“The problem is, of course, that once real archives have been impregnated with fake historical evidence they are poisoned.”
It’s hard to whole-heartedly cheer for a good art con after you realize the extent of the damage. The case isn’t necessarily closed after the criminal has been nabbed and lightly slapped on the wrist.
Paradoxically, many in the art establishment are reluctant to admit that a formerly great work of art is a forgery. Museums and connoisseurs don’t want to cop to being not quite the experts they originally thought, and buyers don’t want their big purchases to suddenly lose value. While some, like the Victoria & Albert Museum and the National Gallery in London, have chosen to explore the roots and causes of art forgery in dedicated exhibitions, by and large the experts who are responsible for claiming that a da Vinci is a da Vinci are reluctant to admit when that da Vinci turns out to have been painted by Joe Shmoe in his backyard shed.
By the end of The Art of Forgery, you realize that forgeries are everywhere. Many major museums contain works of art that have been uncovered as misattributed (and have updated their descriptions appropriately). But more frighteningly, even when a forger is uncovered, the full fruits of his labor aren’t necessarily exposed. In story after story, there are disparities between how many works the forger claims and how many have been found. There are little glimmers left in the eyes of the “artists,” who don’t seem compelled to reveal (if they even know) the identity and location of all of their false works. In just one example, Charney writes that Scotland Yard believes that over 100 works by Shaun Greenhalgh, a forger in the London countryside, are still at large.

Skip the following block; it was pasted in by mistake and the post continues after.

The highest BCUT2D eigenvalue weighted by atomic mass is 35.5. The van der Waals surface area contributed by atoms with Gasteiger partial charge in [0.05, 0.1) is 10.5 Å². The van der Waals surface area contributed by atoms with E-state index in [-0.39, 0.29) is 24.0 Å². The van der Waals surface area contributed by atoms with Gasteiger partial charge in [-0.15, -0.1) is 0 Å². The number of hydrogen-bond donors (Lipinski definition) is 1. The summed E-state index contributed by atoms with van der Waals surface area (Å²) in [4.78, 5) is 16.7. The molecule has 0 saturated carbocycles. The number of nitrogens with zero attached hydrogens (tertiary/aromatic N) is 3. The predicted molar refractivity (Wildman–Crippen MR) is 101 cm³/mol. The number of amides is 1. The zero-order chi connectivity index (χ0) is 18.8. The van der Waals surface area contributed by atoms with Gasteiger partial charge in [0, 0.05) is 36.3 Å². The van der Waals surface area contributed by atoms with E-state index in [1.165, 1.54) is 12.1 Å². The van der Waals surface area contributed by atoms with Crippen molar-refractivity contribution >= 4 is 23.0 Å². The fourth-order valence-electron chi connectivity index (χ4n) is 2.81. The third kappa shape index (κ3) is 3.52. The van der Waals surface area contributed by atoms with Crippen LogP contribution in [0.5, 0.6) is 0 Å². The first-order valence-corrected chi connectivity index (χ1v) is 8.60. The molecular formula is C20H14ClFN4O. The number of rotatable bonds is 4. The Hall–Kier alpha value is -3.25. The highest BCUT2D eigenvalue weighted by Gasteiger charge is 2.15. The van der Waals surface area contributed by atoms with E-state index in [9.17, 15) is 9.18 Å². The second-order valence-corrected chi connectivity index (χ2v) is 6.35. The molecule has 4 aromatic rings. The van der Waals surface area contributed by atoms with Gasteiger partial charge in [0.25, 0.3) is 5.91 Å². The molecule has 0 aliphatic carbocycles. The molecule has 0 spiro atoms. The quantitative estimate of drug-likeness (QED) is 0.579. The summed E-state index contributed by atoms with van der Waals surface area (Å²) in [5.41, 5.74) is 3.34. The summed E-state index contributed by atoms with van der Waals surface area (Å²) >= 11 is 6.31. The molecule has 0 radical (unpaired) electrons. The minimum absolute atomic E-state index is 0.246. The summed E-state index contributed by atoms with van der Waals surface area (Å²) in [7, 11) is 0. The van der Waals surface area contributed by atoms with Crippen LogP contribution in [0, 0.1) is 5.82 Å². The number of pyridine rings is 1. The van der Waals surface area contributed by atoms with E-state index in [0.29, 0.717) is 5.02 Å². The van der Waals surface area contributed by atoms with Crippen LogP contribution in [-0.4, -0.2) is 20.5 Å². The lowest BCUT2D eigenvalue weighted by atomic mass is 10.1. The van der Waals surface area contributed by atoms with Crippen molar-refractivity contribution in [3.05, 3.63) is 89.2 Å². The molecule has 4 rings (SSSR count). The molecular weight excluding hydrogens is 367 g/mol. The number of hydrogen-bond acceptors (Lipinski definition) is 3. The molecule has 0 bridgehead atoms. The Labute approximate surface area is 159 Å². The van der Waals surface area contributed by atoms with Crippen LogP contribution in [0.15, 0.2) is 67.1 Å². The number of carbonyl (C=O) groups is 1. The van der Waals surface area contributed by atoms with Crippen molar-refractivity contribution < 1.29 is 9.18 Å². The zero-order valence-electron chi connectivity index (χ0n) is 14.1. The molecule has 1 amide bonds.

Once you’ve been clued in to the world of art forgery and recovered from the excitement of a good caper, you’re left with an itch in the back of your brain. You start thinking about all of the incredible works you’ve seen in museums around the world, and you can’t help but ask yourself, “But was it real?”